- Melisah Feeney Melisah Feeney
Working in social psychology
 

 

My introduction to social psychology began during my psychology internship where I assessed and supported people who were undergoing rehabilitation. I was struck by how social influences, such as housing tenure, family dynamics, interpersonal relationships and discrimination, play such a powerful role in the rehabilitation process as people try to build new lives.

" Social psychology is like working with a wide angle lens; you need to consider an individual in the context of his or her larger social sphere. "

This observation was augmented when I worked as a family and youth counsellor in rural NSW. Again, social context seemed to play a significant role in the outcomes that could be achieved with people. For example, young people and Aboriginal people in the region were portrayed very negatively in the media. It became clear to me that if we have low expectations of people, this is often what we get. This seemed to be the case with the Aboriginal youths I worked with in a school context. Working in a rural town, I also observed my clients being exposed to strong levels of racism. This fired me up to do something. I became involved in developing community programs that aimed to improve perceptions of marginalised people. Several years later, I did my PhD on social and organisational psychology perspectives and the psychology of mobilising social change. Following this, I moved into a social policy role which allowed me to work more directly on issues at a social level.

I presently work at the University of Canberra's Centre for Applied Psychology where I am researching attitudes toward Indigenous Australians following the Rudd Government's apology to the Stolen Generations. Has the apology helped shift false beliefs, prejudice and empathy levels? I am also looking at the role of mental health education initiatives, such as MindMatters and Mental Illness Education ACT (MIEACT), in demystifying mental illness in schools and communities.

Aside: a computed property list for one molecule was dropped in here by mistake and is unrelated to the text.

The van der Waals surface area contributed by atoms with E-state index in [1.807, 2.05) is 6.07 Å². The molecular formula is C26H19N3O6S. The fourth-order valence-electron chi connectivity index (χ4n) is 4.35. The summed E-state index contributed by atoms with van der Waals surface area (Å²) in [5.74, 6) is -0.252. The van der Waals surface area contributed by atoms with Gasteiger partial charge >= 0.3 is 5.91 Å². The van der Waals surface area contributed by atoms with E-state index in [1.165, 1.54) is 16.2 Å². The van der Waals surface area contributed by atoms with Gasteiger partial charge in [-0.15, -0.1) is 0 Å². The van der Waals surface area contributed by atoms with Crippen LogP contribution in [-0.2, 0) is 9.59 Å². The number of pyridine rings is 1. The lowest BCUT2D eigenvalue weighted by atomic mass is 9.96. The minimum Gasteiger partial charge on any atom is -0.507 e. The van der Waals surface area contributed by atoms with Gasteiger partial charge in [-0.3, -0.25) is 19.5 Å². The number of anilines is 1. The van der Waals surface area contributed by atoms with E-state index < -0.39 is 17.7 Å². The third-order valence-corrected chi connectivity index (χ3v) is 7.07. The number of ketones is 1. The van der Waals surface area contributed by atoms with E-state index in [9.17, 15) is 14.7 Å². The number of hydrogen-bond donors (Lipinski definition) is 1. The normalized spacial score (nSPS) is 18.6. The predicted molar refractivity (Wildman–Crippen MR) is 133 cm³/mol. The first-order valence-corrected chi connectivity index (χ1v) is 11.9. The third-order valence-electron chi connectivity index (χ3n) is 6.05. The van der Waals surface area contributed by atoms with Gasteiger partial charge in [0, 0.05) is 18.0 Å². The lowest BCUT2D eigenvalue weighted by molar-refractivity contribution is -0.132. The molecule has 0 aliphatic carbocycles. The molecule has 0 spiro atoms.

Social psychology is like working with a wide angle lens; you need to consider an individual in the context of his or her larger social sphere. Social psychologists investigate how culture, place and interpersonal relations impact on the social and emotional well-being of people. Researching human interactions and designing social interventions to improve society are all part of the daily focus of my job.

I was privileged to work with Noel Pearson on his welfare reform agenda for Cape York Peninsula. My work focused on how to transform a community marked by poor school attendance, high levels of alcohol use and gambling addiction into one in which people have the opportunity to lead the lives they choose.

I also established and pilot tested the Longitudinal Study of Aboriginal Children, which involved working with Aboriginal people to engage and consult with communities in urban, regional and remote communities across Australia. This project helped inform me how our current measures of mental health need to adapt to integrate different cultural perspectives.

I am passionate about the role social psychology can have in improving the plight of Aboriginal and Torres Strait Islander peoples. I don't think you can work with Aboriginal communities and not take a social perspective. One needs to understand how racism, identity, culture, family and collective experience impacts on the individual. Currently I am working with the Cooperative Research Centre for Aboriginal Health - guiding their Social and Emotional Well-being program and looking at how Aboriginal mental health can be understood in a more culturally appropriate way. I had a good ‘yarn' the other day with an Aboriginal leader from Alice Springs about how we can better understand the changes in the way young people relate to others, including their elders, when they leave the ‘country' and move into the towns and cities.

The late Professor Clare Graves, who developed a bio-psychosocial model of human behaviour, has been a major influence in my thinking. His theories have helped me view human cultural behaviour from a developmental perspective. I have also been deeply influenced by working with Aboriginal and Torres Strait Islander people who have taught me what it is like to see the world from a collectivist rather than individualist perspective. I still default to an individualist worldview, but I'm more conscious that I am doing it!

My advice to psychology students is to think broadly how psychological knowledge can be applied and remember that the context in which human behaviour occurs is critical!

In my view, opportunities and challenges are intrinsically linked. Social psychologists have an important role in helping a higher expression of human interaction emerge. The future of the human race depends on human beings being able to interact harmoniously with each other and accepting that all of us are in this together.